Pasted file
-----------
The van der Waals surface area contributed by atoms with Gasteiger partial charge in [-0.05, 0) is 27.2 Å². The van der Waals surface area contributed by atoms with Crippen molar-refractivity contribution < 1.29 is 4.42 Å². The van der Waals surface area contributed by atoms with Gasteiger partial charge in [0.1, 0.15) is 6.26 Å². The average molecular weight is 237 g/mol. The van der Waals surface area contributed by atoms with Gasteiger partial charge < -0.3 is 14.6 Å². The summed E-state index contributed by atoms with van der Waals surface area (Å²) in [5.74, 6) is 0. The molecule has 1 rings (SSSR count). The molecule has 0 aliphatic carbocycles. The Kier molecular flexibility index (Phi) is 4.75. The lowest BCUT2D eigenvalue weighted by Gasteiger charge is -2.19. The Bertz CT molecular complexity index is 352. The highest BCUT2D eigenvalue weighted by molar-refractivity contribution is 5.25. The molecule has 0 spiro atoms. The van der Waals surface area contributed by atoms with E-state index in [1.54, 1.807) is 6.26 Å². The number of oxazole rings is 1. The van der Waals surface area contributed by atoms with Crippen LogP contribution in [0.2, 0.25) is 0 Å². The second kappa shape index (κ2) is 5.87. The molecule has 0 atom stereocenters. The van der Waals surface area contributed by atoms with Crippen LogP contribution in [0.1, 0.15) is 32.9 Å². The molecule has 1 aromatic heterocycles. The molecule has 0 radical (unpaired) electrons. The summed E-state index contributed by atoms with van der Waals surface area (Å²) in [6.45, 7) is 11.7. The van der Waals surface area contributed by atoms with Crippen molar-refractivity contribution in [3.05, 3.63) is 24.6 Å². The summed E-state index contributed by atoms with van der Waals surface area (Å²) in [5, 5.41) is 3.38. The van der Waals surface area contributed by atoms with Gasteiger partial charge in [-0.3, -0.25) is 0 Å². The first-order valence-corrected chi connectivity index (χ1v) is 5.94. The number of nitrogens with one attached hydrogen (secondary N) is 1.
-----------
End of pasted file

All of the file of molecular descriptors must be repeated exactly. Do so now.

The van der Waals surface area contributed by atoms with Gasteiger partial charge in [-0.05, 0) is 27.2 Å². The van der Waals surface area contributed by atoms with Crippen molar-refractivity contribution < 1.29 is 4.42 Å². The van der Waals surface area contributed by atoms with Gasteiger partial charge in [0.1, 0.15) is 6.26 Å². The average molecular weight is 237 g/mol. The van der Waals surface area contributed by atoms with Gasteiger partial charge < -0.3 is 14.6 Å². The summed E-state index contributed by atoms with van der Waals surface area (Å²) in [5.74, 6) is 0. The molecule has 1 rings (SSSR count). The molecule has 0 aliphatic carbocycles. The Kier molecular flexibility index (Phi) is 4.75. The lowest BCUT2D eigenvalue weighted by Gasteiger charge is -2.19. The Bertz CT molecular complexity index is 352. The highest BCUT2D eigenvalue weighted by molar-refractivity contribution is 5.25. The molecule has 0 spiro atoms. The van der Waals surface area contributed by atoms with E-state index in [1.54, 1.807) is 6.26 Å². The number of oxazole rings is 1. The van der Waals surface area contributed by atoms with Crippen LogP contribution in [0.2, 0.25) is 0 Å². The second kappa shape index (κ2) is 5.87. The molecule has 0 atom stereocenters. The van der Waals surface area contributed by atoms with Crippen LogP contribution in [0.1, 0.15) is 32.9 Å². The molecule has 1 aromatic heterocycles. The molecule has 0 radical (unpaired) electrons. The summed E-state index contributed by atoms with van der Waals surface area (Å²) in [6.45, 7) is 11.7. The van der Waals surface area contributed by atoms with Crippen molar-refractivity contribution in [3.05, 3.63) is 24.6 Å². The summed E-state index contributed by atoms with van der Waals surface area (Å²) in [5, 5.41) is 3.38. The van der Waals surface area contributed by atoms with Gasteiger partial charge in [-0.3, -0.25) is 0 Å². The first-order valence-corrected chi connectivity index (χ1v) is 5.94. The number of nitrogens with one attached hydrogen (secondary N) is 1.